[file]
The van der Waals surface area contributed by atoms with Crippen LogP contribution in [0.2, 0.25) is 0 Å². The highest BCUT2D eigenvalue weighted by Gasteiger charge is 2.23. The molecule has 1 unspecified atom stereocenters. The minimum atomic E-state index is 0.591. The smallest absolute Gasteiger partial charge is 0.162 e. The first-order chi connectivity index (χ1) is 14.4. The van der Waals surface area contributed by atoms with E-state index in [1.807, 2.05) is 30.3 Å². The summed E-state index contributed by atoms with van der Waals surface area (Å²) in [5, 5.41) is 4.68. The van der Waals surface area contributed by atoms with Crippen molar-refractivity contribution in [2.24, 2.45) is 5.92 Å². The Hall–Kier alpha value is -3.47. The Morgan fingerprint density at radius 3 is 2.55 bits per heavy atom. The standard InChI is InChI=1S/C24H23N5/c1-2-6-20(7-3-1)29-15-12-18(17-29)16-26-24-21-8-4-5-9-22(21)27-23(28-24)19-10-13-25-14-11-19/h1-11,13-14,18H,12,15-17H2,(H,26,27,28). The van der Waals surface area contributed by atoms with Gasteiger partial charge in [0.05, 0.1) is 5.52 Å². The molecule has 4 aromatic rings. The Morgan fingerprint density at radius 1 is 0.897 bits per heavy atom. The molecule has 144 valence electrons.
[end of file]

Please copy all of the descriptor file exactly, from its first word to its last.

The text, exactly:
The van der Waals surface area contributed by atoms with Crippen LogP contribution in [0.2, 0.25) is 0 Å². The highest BCUT2D eigenvalue weighted by Gasteiger charge is 2.23. The molecule has 1 unspecified atom stereocenters. The minimum atomic E-state index is 0.591. The smallest absolute Gasteiger partial charge is 0.162 e. The first-order chi connectivity index (χ1) is 14.4. The van der Waals surface area contributed by atoms with E-state index in [1.807, 2.05) is 30.3 Å². The summed E-state index contributed by atoms with van der Waals surface area (Å²) in [5, 5.41) is 4.68. The van der Waals surface area contributed by atoms with Crippen molar-refractivity contribution in [2.24, 2.45) is 5.92 Å². The Hall–Kier alpha value is -3.47. The Morgan fingerprint density at radius 3 is 2.55 bits per heavy atom. The standard InChI is InChI=1S/C24H23N5/c1-2-6-20(7-3-1)29-15-12-18(17-29)16-26-24-21-8-4-5-9-22(21)27-23(28-24)19-10-13-25-14-11-19/h1-11,13-14,18H,12,15-17H2,(H,26,27,28). The van der Waals surface area contributed by atoms with Gasteiger partial charge in [0.05, 0.1) is 5.52 Å². The molecule has 4 aromatic rings. The Morgan fingerprint density at radius 1 is 0.897 bits per heavy atom. The molecule has 144 valence electrons.